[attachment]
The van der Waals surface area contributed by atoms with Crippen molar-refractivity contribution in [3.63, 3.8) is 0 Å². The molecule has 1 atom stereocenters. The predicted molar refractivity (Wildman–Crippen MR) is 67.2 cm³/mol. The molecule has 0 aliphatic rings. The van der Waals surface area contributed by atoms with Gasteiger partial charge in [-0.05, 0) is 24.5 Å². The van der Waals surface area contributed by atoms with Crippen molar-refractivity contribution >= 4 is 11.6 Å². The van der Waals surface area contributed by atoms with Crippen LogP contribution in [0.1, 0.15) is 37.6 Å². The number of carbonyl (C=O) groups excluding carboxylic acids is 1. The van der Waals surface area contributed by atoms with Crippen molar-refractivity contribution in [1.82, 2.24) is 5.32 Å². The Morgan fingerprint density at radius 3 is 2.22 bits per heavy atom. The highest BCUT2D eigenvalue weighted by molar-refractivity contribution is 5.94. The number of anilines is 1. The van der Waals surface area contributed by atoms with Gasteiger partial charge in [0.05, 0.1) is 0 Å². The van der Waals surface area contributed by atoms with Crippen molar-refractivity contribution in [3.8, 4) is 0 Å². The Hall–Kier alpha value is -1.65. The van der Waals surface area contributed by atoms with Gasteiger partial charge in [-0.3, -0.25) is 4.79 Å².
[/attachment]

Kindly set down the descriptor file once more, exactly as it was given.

The van der Waals surface area contributed by atoms with Crippen molar-refractivity contribution in [3.63, 3.8) is 0 Å². The molecule has 1 atom stereocenters. The predicted molar refractivity (Wildman–Crippen MR) is 67.2 cm³/mol. The molecule has 0 aliphatic rings. The van der Waals surface area contributed by atoms with Gasteiger partial charge in [-0.05, 0) is 24.5 Å². The van der Waals surface area contributed by atoms with Crippen molar-refractivity contribution >= 4 is 11.6 Å². The van der Waals surface area contributed by atoms with Crippen LogP contribution in [0.1, 0.15) is 37.6 Å². The number of carbonyl (C=O) groups excluding carboxylic acids is 1. The van der Waals surface area contributed by atoms with Crippen molar-refractivity contribution in [1.82, 2.24) is 5.32 Å². The Morgan fingerprint density at radius 3 is 2.22 bits per heavy atom. The highest BCUT2D eigenvalue weighted by molar-refractivity contribution is 5.94. The number of anilines is 1. The van der Waals surface area contributed by atoms with Gasteiger partial charge in [0.05, 0.1) is 0 Å². The van der Waals surface area contributed by atoms with Crippen molar-refractivity contribution in [3.8, 4) is 0 Å². The Hall–Kier alpha value is -1.65. The van der Waals surface area contributed by atoms with Gasteiger partial charge in [-0.3, -0.25) is 4.79 Å².